On Site for New
Part of Main and Porter
Streets Are To Be
Work is expected to start to
morrow on widening and surfacing
of state Highway o. 28o in Frank
lin from Kelly s Tea Room on
west Main street to the Esso Ser
vice Station at the corner of Way
ah and Porter streets. Local labor
is to be used.
The old roadway is to be forn
up and new surfacing, 18 feet wide,
is to be laid. Contract for the job
has been let by the state highway
commission to Kiker and Younce,
Reidsv'ille contractors, who also
have been awarded a contract for
laying the final oil treatment on
the link in highway No. 28 from
Roan's store to Rainbow Springs.
Preliminary work already has been
started on this project.
Surfacing on the town project, a
distance of about half a mile, is to
be of the . bituminous type. Stone
is to be laid as soon as the road
has been scarified, but it probably
will be a month or more before the
binder is applied.
J. Caswell Higdon Strick
en While Walking
Near His Home
Funeral services for J. Caswell
Higdon, 48-year-old farmer of the
Higdonville section who died of a
stroke of apoplexy near his home
last Thursday morning, were held
Friday morning at 11 o'clock at the
Sugar Fork Baptist church.
The Rev. B. W. Lcfler, pastor of
the Franklin Methodist circuit, of
ficiated. Mill Shoal council, JunioT
Order of United American Me
chanics, had charge of the service
at the grave, ra iDearers we";
Wade Berry HarM Stewart, Dude
Berry, r-rea coroin ana jonn v.or -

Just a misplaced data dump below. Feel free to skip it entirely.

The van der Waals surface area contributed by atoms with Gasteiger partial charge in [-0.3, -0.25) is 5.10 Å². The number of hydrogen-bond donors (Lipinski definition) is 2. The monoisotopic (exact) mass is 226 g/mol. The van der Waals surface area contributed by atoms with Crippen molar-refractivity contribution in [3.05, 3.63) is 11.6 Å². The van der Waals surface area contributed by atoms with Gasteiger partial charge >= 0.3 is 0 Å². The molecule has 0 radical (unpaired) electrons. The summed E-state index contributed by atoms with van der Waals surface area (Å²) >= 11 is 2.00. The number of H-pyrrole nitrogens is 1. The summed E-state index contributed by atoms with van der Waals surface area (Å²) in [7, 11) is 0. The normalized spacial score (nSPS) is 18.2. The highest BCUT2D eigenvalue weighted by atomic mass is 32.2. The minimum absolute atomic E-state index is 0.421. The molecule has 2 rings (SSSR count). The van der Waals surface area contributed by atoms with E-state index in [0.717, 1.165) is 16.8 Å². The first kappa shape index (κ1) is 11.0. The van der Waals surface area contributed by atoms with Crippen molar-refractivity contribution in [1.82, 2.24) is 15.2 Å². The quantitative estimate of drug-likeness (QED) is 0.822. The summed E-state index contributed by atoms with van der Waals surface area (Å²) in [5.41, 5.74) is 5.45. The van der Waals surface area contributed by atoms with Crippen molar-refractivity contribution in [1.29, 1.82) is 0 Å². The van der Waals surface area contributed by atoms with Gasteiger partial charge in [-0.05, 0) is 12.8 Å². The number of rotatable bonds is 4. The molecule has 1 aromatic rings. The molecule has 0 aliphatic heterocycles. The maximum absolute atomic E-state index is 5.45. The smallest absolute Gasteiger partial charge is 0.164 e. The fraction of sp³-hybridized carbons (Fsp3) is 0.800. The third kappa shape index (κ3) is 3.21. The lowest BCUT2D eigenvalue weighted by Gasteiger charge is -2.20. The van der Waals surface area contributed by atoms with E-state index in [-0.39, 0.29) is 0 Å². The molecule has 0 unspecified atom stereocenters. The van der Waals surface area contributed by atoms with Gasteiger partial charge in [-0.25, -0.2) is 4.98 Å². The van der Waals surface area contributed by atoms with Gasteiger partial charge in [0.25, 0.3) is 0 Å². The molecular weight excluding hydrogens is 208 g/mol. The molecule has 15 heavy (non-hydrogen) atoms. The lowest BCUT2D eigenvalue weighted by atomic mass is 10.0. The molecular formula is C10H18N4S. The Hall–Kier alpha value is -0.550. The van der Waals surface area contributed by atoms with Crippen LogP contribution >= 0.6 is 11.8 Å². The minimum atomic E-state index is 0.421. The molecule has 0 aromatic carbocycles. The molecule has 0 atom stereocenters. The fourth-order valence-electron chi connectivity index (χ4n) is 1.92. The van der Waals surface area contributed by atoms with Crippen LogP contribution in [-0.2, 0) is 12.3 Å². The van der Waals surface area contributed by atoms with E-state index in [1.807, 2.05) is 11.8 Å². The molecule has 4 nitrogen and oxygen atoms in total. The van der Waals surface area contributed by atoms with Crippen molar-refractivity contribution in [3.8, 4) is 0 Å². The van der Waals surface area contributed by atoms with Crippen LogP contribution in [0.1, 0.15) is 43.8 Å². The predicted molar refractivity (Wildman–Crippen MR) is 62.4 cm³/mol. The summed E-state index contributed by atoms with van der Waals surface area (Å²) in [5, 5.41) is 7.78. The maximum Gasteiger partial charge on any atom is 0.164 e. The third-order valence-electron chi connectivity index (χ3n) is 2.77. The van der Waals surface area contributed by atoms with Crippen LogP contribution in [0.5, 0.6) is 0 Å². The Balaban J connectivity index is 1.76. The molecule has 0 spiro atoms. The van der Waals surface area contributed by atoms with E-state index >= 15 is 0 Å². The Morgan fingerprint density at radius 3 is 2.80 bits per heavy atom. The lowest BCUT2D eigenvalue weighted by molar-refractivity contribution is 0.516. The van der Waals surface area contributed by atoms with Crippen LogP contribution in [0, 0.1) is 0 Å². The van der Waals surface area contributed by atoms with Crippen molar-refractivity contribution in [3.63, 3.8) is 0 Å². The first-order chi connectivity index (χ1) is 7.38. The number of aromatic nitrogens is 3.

Air. nigaon naci Deen v.siung rm
aunt, Mrs. Harriet Higdon two
miles north of his home and was
returning when he suffered the I
stroke. He was about 300 yards
from his home at the time. The,
body was dscovrred by a neigh- j
bor. Alfred Team. I
Mr. Higdon lived with a brother, ;
William, besides whom he is sur-l
vived by four sisters. Mrs. W H.
Berry, Mrs. j j u.um, ...
Charles Potts and Mrs. Lee Dills,
Local Cast To Present
"Here Comes Charlie," an hi
larious comedy, will be present at
the courthouse at 8:15 o'clock
Tuesday night, July 31, by a local
cast. The play is being sponsored
by the Franklin Presbyterian
Included in the cast are Eearl
Meacham, Rosalee Morrow, W. A.
McNeil. Elizabeth Dowdle, Eliza
beth McGuire, Margaret McGuire,
Mary B. Eaton, Bill Purdum, James
Porter and John E. Lancaster.
Observes 94th Birthday
Mrs. Martha W. Crosby, oldest
summer resident of Highlands, cel
ebrated her 94th birthday annivers
arv Friday. She has been going to
Highlands with her familv for
Prices Varying from $1,
000 To $10,000 Asked
Prices ranging from $1,500 to $10,
000 were asked for a site for the
proposed federal building for Frank
lin in 13 bids submitted by eight
property owners or their agents
which were opened Monday morn
ing at the postoffice.
A representative of the postoffice
department is expected to come